And the first person we'd like to call as our witness is your mother.
Now, I know we haven't had a chance to bring her into prep Then don't do it.
This has really taken a toll on her.
I think she's taking it harder than I have.
She's also Anything having to do with my father, it's hard to anticipate what she might say.
No, we hear all that.
The fact remains, she's your mother.
And short of your father, she is the best person to take the stand and testify to the fact that you knew nothing about this.
Honestly, uh, I don't think we have much choice.
Shadid, when exactly did you and Dr.
Shadid's father divorce? Legally, when Samir was 16.
But we had separated the year before.
And how long has it been since Dr.
Shadid's father passed? I believe it's been just about five years now.
So let me ask you directly: Were you aware that your ex-husband paid people Bribed people To get Samir into Hudson? No.
Of course not.
I had no idea.
Although, I can't say I'm surprised.
And why is that? He just always had to have the biggest and the best when it came to Samir.
And Hudson University was part of that.
And when did you first become aware of these payoffs? Not until after Samir was arrested.
And your son never mentioned it? How could he? He didn't know about them, either.
LAMBERT: Objection.
Witness can't testify to what someone else did or did not know.
- Sustained.
- ZARAH: No, no.
You don't understand.
We're very close.
- If he had known, he would have told me.
- Mrs.
Shadid, y-you're answering a question that hasn't been asked.
You're not allowed to do that.
The jury will disregard the witness's last statement.
- Let's hope not.
- Mr.
Colón, ask - another question, please.
- BENNY: Thank you, Your Honor, but I have no more questions at this time.
Marissa, help me understand this.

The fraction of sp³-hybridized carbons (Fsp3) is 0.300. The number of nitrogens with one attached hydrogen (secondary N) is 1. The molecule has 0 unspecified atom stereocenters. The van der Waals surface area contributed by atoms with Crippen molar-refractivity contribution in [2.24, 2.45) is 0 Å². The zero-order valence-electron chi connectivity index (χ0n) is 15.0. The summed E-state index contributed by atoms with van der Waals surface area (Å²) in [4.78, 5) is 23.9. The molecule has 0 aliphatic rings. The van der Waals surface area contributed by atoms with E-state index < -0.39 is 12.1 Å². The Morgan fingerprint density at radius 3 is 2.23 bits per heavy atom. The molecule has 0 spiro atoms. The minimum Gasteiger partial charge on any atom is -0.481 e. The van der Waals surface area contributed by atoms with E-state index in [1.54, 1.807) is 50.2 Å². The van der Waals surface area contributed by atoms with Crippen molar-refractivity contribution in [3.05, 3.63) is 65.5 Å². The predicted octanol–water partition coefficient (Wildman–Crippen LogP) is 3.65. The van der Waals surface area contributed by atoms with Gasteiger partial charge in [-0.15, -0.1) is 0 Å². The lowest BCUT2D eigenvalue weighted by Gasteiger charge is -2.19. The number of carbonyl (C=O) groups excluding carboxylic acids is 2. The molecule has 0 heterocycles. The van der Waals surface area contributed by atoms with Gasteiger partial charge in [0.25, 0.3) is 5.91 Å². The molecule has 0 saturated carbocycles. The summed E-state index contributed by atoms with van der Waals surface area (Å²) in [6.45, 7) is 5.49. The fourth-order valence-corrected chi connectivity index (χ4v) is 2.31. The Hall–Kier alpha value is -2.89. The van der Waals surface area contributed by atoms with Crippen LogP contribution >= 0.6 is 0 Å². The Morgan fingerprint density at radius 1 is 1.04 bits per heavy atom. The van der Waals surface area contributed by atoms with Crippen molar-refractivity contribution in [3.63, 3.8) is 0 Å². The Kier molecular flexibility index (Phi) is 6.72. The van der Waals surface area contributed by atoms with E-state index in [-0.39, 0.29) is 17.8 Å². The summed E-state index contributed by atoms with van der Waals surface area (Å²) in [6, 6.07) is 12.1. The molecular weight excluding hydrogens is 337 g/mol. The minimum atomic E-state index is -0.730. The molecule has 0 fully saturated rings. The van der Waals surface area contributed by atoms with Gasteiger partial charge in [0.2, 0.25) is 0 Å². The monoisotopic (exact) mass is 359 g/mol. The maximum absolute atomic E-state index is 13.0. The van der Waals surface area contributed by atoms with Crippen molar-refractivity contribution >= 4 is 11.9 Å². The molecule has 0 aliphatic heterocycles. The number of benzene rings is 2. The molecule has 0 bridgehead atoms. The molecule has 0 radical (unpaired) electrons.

Juror number eight seems to have done a total about-face.
When I left, she was against us.
Chunk said when he was here, she was indifferent.
And now? Well, now she's visibly leaning in and nodding in agreement with everything Mrs.
Shadid says.
Not only that, she seems to be trying to catch the other jurors' eyes.
It's like she's trying to send a message that she believes the witness and she wants the others to believe her, too.
I can't explain it.
You'd certainly never know it from where I'm standing.
But our mirror juror number eight is as red as a tomato.
Shadid, we've heard about your ex-husband.
But what about you? Have you ever paid off anyone on your son's behalf? Objection, Your Honor.
Please answer.
ZARAH: Can you be more specific? Absolutely.
Let me refresh your memory.
Do you remember a time when the defendant, your son, was in high school, and he and his friends stole a golf cart at your country club? I remember.
They tore up the green, didn't they? ZARAH: Yes, they did.
LAMBERT: And you paid the club manager so he wouldn't press criminal charges against your son, didn't you? [SIGHS.]
Shadid? That wasn't a bribe.
Well, what would you call it? I would call it what it was.
My son damaged some property, and I paid to have that property repaired.
And I made my son work all summer mowing lawns until he paid me back.
And was your son aware that you made this act of theft and vandalism just go away? You think you are being clever.
You're not being clever.
Is this a Shadid family tradition? Paying people off to get what you want and make your problems go away? BENNY: Objection, Your Honor.
The prosecutor is twisting the witness's words to create a false and misleading characterization of her testimony.
That's all I have for this witness, Your Honor.
Thank you.
For what it's worth, we're on life support here.
BULL: I can only think of one explanation for juror eight's change of heart.
I'd like to think it was my powers of persuasion.
Someone got to her.
What do you mean? A bribe? What, just 'cause the mirror juror wasn't perfectly aligned with our sitting one? The system isn't 100% perfect, Bull.
I think you're overreacting.
I don't think so.
Listen, Bull, I know it's been a rough couple of days.
Why don't you go home, get some rest? I think I'm right about this, Benny.
And who are you suggesting proffered this bribe? Our client? Our client bribed a juror? Our client, or his mother.
These people are being accused of bribery.
What better way to avoid facing the consequences of that than by bribing someone else? TAYLOR: Well, the good news is, it looks like you're right.
The bad news is, it looks like you're right.
I did a down and dirty forensic audit of juror number eight's finances, and the timing couldn't be worse.
Or better, depending on how we choose to look at this thing.
CHUNK: Yeah, now that I think about it, she was sporting a $400 haircut in court.